Why Is Parliamentary Panel's Decision To Retain Adultery As Crime Getting Flak?

A parliamentary panel has recommended the retention of Section 497 of the Indian Penal Code (IPC), pertaining to adultery. Delve into the gender-neutral approach and the reintroduction of Section 377 in the proposed Bharatiya Nyaya Sanhita.

Oshi Saxena
New Update

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A parliamentary panel has recommended the retention of Section 497 of the Indian Penal Code (IPC), which pertains to adultery, in the proposed Bharatiya Nyaya Sanhita. This move comes in the wake of the Supreme Court's 2018 decision to decriminalise adultery, citing the archaic, arbitrary, and paternalistic nature of the law that infringed upon a woman's autonomy, dignity, and privacy.


The Supreme Court's Stand

The Supreme Court bench, in its landmark decision, struck down Section 497 of the IPC, emphasising its violation of constitutional principles outlined in Articles 14, 15, and 21. The court held that the provisions of this section not only penalised the married man but also reduced the married woman to the status of her husband's property, marking a significant departure from the principles of individual autonomy and dignity.

Parliamentary Panel's Perspective

Contrary to the Supreme Court's stance, the Parliamentary Standing Committee on Home Affairs expressed the view that the institution of marriage holds a sacred place in Indian society, warranting the need to safeguard its sanctity. In its recently submitted report on the Bharatiya Nyaya Sanhita, the panel advocates for the retention of Section 497 by proposing a gender-neutral approach to preserve the sanctity of marriage.

The panel said it was of the view that, "the institution of marriage is considered sacred in Indian society, and there is a need to safeguard its sanctity. For the sake of protecting the institution of marriage, this section should be retained in the Sanhita by making it gender-neutral.”

Section 497 IPC: Adultery in India: A Historical Perspective


Section 497 of the Indian Penal Code (IPC) once defined the legal consequences of adultery in India. This provision, however, drew criticism for its gender bias, exempting women from prosecution and framing them as victims rather than perpetrators. In 2018, the Supreme Court of India intervened, decriminalising adultery. The court asserted that Section 497 violated the right to equality by perpetuating gender-based discrimination. This decision marked a transformative shift in legal perspectives on marital fidelity. As of today's date (2023-11-15), Section 497 no longer holds legal standing, aligning with the Supreme Court's decision to strike it down.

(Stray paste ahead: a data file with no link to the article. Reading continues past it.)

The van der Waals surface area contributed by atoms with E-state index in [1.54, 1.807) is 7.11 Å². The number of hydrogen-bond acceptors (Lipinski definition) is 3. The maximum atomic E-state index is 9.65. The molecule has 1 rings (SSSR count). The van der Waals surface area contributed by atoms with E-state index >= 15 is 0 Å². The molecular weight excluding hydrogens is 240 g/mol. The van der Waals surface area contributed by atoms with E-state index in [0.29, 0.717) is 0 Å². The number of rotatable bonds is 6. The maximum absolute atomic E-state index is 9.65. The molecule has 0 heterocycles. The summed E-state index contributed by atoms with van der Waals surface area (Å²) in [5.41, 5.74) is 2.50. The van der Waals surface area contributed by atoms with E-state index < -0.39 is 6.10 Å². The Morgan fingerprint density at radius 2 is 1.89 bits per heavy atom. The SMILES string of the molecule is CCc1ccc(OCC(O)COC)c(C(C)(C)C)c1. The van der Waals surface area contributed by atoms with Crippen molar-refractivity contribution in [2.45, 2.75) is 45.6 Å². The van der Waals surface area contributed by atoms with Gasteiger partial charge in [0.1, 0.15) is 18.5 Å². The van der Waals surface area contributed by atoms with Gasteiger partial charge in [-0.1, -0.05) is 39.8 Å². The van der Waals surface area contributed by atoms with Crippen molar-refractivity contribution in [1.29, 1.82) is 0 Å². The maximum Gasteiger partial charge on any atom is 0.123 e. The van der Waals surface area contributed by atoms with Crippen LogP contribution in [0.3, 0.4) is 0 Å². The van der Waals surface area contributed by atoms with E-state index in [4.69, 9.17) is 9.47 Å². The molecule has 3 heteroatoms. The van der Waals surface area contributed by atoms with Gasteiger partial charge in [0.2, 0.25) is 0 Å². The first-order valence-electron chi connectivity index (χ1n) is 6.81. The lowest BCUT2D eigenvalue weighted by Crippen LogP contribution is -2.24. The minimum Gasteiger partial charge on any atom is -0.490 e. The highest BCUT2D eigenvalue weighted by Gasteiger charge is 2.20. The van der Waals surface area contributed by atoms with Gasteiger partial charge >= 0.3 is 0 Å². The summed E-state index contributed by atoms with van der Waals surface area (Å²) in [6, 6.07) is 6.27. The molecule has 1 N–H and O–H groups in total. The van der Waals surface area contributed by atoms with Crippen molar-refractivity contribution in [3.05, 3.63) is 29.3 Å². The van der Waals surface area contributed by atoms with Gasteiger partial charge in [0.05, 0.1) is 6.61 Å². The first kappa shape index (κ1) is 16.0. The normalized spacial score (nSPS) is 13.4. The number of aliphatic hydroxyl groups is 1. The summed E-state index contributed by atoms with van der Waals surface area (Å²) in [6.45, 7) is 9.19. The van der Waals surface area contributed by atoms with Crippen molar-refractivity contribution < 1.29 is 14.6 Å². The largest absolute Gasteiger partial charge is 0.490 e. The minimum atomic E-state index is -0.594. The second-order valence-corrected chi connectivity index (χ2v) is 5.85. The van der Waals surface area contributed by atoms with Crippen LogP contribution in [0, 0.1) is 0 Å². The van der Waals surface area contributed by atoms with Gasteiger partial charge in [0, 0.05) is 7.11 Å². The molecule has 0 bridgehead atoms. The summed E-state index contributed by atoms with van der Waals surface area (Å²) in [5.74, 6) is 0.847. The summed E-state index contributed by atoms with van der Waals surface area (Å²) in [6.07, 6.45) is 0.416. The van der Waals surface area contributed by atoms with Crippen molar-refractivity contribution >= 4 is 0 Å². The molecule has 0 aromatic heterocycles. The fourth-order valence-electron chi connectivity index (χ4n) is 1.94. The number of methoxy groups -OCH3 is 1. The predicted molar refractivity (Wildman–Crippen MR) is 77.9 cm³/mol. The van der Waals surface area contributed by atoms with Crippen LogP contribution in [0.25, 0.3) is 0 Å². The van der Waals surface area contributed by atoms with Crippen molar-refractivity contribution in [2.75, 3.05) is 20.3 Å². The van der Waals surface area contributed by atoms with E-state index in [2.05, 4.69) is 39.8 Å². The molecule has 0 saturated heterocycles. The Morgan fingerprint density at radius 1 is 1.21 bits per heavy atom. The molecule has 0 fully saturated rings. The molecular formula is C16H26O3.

Call for Gender Neutrality

Acknowledging the evolving societal norms and the imperative to address gender-specific biases, the committee recommends making Section 497 gender-neutral. By doing so, it aims to strike a balance between the protection of marriage as an institution and the promotion of individual autonomy and dignity.

Reintroducing Section 377: A Controversial Move

In an unexpected turn, the parliamentary panel also urged the government to reintroduce and retain IPC Section 377 in the Bharatiya Nyaya Sanhita.  Section 377, which deals with non-consensual sexual offences, was unanimously held unconstitutional by the Supreme Court in 2018. However, the committee argues that Sanhita's current draft lacks provisions for non-consensual sexual offences against all genders and bestiality, necessitating the retention of Section 377.

Ensuring Comprehensive Legal Framework


The committee's recommendation to reintroduce Section 377 aligns with its commitment to creating a comprehensive legal framework that addresses non-consensual sexual offences across all genders. Despite the Supreme Court's previous ruling, the committee contends that the specificities of Section 377 remain applicable in cases involving adults, minors, and acts of bestiality.

As the debate over the inclusion of adultery laws in the Bharatiya Nyaya Sanhita unfolds, the delicate balance between individual freedoms and the sanctity of marriage takes centre stage. The parliamentary panel's call for a gender-neutral approach and the unexpected push for the reintroduction of Section 377 adds complexity to an already nuanced legal discourse. 

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Section 377 Adultery Parliamentary panel